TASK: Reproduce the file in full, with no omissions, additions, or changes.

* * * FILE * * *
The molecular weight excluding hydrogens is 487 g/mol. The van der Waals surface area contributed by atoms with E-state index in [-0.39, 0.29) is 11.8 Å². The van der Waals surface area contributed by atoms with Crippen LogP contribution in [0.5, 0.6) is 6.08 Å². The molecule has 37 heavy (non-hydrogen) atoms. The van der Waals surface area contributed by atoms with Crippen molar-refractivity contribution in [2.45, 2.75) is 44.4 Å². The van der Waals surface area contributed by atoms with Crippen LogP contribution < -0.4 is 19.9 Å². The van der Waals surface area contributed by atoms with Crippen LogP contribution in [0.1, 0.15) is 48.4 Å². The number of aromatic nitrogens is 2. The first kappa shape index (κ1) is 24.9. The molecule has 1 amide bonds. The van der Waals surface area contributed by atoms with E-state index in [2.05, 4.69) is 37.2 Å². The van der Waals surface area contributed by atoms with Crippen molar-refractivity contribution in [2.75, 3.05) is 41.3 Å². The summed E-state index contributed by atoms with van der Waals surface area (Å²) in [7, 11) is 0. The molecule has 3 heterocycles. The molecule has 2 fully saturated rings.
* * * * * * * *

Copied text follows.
The molecular weight excluding hydrogens is 487 g/mol. The van der Waals surface area contributed by atoms with E-state index in [-0.39, 0.29) is 11.8 Å². The van der Waals surface area contributed by atoms with Crippen LogP contribution in [0.5, 0.6) is 6.08 Å². The molecule has 37 heavy (non-hydrogen) atoms. The van der Waals surface area contributed by atoms with Crippen molar-refractivity contribution in [2.45, 2.75) is 44.4 Å². The van der Waals surface area contributed by atoms with Crippen LogP contribution < -0.4 is 19.9 Å². The van der Waals surface area contributed by atoms with Crippen LogP contribution in [0.1, 0.15) is 48.4 Å². The number of aromatic nitrogens is 2. The first kappa shape index (κ1) is 24.9. The molecule has 1 amide bonds. The van der Waals surface area contributed by atoms with E-state index in [2.05, 4.69) is 37.2 Å². The van der Waals surface area contributed by atoms with Crippen molar-refractivity contribution in [2.75, 3.05) is 41.3 Å². The summed E-state index contributed by atoms with van der Waals surface area (Å²) in [7, 11) is 0. The molecule has 3 heterocycles. The molecule has 2 fully saturated rings.